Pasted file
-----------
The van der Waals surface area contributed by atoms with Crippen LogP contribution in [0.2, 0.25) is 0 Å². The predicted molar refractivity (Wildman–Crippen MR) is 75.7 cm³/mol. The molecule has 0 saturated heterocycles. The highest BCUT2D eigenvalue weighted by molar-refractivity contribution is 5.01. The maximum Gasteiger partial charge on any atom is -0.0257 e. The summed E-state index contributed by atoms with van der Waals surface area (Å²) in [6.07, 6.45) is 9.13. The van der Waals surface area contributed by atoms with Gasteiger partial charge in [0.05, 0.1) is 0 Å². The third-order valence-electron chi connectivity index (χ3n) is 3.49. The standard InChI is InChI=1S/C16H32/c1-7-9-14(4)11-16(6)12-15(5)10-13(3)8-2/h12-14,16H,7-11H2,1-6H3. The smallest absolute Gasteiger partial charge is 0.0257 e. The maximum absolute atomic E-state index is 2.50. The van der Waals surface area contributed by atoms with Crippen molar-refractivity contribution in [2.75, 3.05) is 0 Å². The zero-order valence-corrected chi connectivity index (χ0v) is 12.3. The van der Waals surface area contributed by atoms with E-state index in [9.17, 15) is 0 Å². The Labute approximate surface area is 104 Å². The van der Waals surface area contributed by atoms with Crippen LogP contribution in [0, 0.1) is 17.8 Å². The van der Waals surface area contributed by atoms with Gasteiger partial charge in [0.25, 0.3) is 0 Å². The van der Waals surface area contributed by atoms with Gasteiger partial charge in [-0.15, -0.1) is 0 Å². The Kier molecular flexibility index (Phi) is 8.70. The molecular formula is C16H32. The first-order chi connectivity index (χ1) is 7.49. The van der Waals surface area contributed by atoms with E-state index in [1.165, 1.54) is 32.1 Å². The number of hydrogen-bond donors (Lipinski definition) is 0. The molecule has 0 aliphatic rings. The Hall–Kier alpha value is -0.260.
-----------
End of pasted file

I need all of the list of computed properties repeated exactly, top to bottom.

The van der Waals surface area contributed by atoms with Crippen LogP contribution in [0.2, 0.25) is 0 Å². The predicted molar refractivity (Wildman–Crippen MR) is 75.7 cm³/mol. The molecule has 0 saturated heterocycles. The highest BCUT2D eigenvalue weighted by molar-refractivity contribution is 5.01. The maximum Gasteiger partial charge on any atom is -0.0257 e. The summed E-state index contributed by atoms with van der Waals surface area (Å²) in [6.07, 6.45) is 9.13. The van der Waals surface area contributed by atoms with Gasteiger partial charge in [0.05, 0.1) is 0 Å². The third-order valence-electron chi connectivity index (χ3n) is 3.49. The standard InChI is InChI=1S/C16H32/c1-7-9-14(4)11-16(6)12-15(5)10-13(3)8-2/h12-14,16H,7-11H2,1-6H3. The smallest absolute Gasteiger partial charge is 0.0257 e. The maximum absolute atomic E-state index is 2.50. The van der Waals surface area contributed by atoms with Crippen molar-refractivity contribution in [2.75, 3.05) is 0 Å². The zero-order valence-corrected chi connectivity index (χ0v) is 12.3. The van der Waals surface area contributed by atoms with E-state index in [9.17, 15) is 0 Å². The Labute approximate surface area is 104 Å². The van der Waals surface area contributed by atoms with Crippen LogP contribution in [0, 0.1) is 17.8 Å². The van der Waals surface area contributed by atoms with Gasteiger partial charge in [0.25, 0.3) is 0 Å². The van der Waals surface area contributed by atoms with Gasteiger partial charge in [-0.15, -0.1) is 0 Å². The Kier molecular flexibility index (Phi) is 8.70. The molecular formula is C16H32. The first-order chi connectivity index (χ1) is 7.49. The van der Waals surface area contributed by atoms with E-state index in [1.165, 1.54) is 32.1 Å². The number of hydrogen-bond donors (Lipinski definition) is 0. The molecule has 0 aliphatic rings. The Hall–Kier alpha value is -0.260.